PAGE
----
There are certain emergency disk images which will allow users to recover, fix, or maintain pretty much every issue you can have with Windows. Install these emergency disks as you would a disc image using YUMI.

Hiren’s Rescue CD 5 Best Rescue Disks For A Windows System Restore 5 Best Rescue Disks For A Windows System Restore Every Windows user should be aware of at least one bacon-saving, data-recovering system restore disk. It can help you access your computer to make repairs and backups, even when it won't boot. Read More is top of the heap. A long-time trusted recovery image, Hiren’s allows users to run a mini version of Windows and provides users with disk utilities.

Ultimate Boot CD also shares the top spot for its comprehensive utility options, simple interface, and widespread approval among the tech community.

Again, remember to test your images before relying on them to fix issues and transfer data.

Portable Programs

While bootable USB drives are well and good, other tools are necessary to turn your USB drive into a fully-fledged utility belt. While these tools can include any software you desire, there are a few tried and tested portable application providers which host programs specifically designed to be implemented from a USB drive.

Portable programs do not interfere with your bootable images, so feel free to load up your USB with as few or many additional tools as you’d like.

Ninite

Any tech aficionado who has installed, or re-installed, an OS is familiar with Ninite. Ninite is a simple program repository 9 Cleanest & Safest Websites to Download Free Software for Windows 9 Cleanest & Safest Websites to Download Free Software for Windows Downloading software can be dangerous. Visit the wrong site and you might accidentally download malware. We have compiled free software download sites you can trust. Read More which allows users to download common desktop programs (Chrome, iTunes, Java, etc.) and applications in one discrete packet.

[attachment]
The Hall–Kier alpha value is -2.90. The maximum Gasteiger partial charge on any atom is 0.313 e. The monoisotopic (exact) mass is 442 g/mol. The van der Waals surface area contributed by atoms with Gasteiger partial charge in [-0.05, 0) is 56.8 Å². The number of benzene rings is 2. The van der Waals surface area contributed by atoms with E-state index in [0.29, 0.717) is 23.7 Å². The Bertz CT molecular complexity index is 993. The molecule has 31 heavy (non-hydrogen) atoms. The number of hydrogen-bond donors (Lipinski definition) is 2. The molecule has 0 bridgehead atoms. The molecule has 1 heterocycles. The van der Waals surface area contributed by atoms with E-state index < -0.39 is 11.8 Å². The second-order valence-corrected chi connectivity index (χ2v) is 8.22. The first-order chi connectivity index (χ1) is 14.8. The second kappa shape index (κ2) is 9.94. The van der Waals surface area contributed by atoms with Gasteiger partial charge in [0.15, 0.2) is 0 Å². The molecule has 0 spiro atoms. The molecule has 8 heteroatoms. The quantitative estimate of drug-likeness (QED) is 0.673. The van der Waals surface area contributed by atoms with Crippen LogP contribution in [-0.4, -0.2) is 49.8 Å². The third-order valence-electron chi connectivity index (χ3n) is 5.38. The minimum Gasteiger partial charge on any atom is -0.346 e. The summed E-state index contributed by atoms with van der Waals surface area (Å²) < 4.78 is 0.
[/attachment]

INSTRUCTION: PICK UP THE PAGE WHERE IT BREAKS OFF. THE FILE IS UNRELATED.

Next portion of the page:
While using Ninite is essentially the same as downloading and installing files one by one, Ninite has the added benefit of working both offline and online. That means you can instantly begin downloading programs onto a new OS without the need of finding, downloading, and installing each individual program.

Select the programs you prefer and click Get Your Ninite on the main Ninite web page to download the package. It’s that simple!

PortableApps

PortableApps makes smaller, portable applications of typical installer programs. While users are also able to create their own portable application How To Create Your Own Portable App For A Flash Drive How To Create Your Own Portable App For A Flash Drive Read More , PortableApps provides users with safe and updated applications to use.

You can run them from your USB as you would any desktop program, and PortableApps has an excellent selection of Windows protection program and utilities. I would personally recommend the following assortment of programs, available on PortableApps, to cover general PC needs:

Just like that, you’re set.

SysInternals

The vast majority of Windows users have no idea SysInternals exists. Yet, the SysInternals library provides free, official tools to fix issues within the Windows environment.

While the list of programs and their functions can be dizzying, you can download a SysInternals Suite complete with SysInternals’ most vital programs. Download the suite onto your flash drive and you’re set! While SysInternal programs are somewhat more technical than your everyday programs, they’re among the most useful as well.

USB, M.D.

That USB you have collecting dust in your drawer can seriously save your neck one day, so protect it. While your individual USB may vary in terms of programs and images, those presented above will integrate plenty of functions into your freshly feature-packed USB drive!

Any other USB trickery you’d like us to explore for you? Let us know in the comments below!

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  1. Doc
    July 3, 2017 at 9:45 pm

    "USB jump drives are a dying breed."

    It's just a USB or flash drive - "Jumpdrive" is a trademarked name for Lexar drives.

  2. mad sad
    April 15, 2015 at 5:37 pm

    interesting article

  3. Ira
    August 3, 2009 at 5:37 pm

    A-squared FREE USB Stick version is an outstanding virus and malware scanner, designed to be run from a USB stick: